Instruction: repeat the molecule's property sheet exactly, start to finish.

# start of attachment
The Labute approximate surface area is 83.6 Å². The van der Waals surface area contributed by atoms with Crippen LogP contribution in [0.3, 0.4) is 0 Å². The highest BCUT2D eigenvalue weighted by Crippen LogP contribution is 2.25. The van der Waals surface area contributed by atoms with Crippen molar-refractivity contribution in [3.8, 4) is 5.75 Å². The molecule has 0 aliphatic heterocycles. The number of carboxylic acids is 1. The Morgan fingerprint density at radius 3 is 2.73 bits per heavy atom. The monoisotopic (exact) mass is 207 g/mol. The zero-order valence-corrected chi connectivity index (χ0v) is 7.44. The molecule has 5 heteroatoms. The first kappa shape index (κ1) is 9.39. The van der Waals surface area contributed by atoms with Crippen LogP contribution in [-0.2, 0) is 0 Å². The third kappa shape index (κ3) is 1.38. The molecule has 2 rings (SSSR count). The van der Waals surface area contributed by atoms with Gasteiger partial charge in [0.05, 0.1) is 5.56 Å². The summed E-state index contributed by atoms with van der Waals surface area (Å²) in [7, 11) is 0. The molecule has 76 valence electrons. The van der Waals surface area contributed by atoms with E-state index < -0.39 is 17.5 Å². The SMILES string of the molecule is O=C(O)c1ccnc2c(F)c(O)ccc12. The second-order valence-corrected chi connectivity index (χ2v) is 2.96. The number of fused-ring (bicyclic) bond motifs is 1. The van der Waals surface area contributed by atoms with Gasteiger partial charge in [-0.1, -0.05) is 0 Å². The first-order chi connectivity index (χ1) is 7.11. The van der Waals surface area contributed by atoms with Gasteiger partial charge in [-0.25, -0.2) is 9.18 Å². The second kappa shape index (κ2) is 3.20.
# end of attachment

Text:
The Labute approximate surface area is 83.6 Å². The van der Waals surface area contributed by atoms with Crippen LogP contribution in [0.3, 0.4) is 0 Å². The highest BCUT2D eigenvalue weighted by Crippen LogP contribution is 2.25. The van der Waals surface area contributed by atoms with Crippen molar-refractivity contribution in [3.8, 4) is 5.75 Å². The molecule has 0 aliphatic heterocycles. The number of carboxylic acids is 1. The Morgan fingerprint density at radius 3 is 2.73 bits per heavy atom. The monoisotopic (exact) mass is 207 g/mol. The zero-order valence-corrected chi connectivity index (χ0v) is 7.44. The molecule has 5 heteroatoms. The first kappa shape index (κ1) is 9.39. The van der Waals surface area contributed by atoms with Crippen LogP contribution in [-0.2, 0) is 0 Å². The third kappa shape index (κ3) is 1.38. The molecule has 2 rings (SSSR count). The van der Waals surface area contributed by atoms with Gasteiger partial charge in [0.05, 0.1) is 5.56 Å². The summed E-state index contributed by atoms with van der Waals surface area (Å²) in [7, 11) is 0. The molecule has 76 valence electrons. The van der Waals surface area contributed by atoms with E-state index < -0.39 is 17.5 Å². The SMILES string of the molecule is O=C(O)c1ccnc2c(F)c(O)ccc12. The second-order valence-corrected chi connectivity index (χ2v) is 2.96. The number of fused-ring (bicyclic) bond motifs is 1. The van der Waals surface area contributed by atoms with Gasteiger partial charge in [-0.1, -0.05) is 0 Å². The first-order chi connectivity index (χ1) is 7.11. The van der Waals surface area contributed by atoms with Gasteiger partial charge in [-0.25, -0.2) is 9.18 Å². The second kappa shape index (κ2) is 3.20.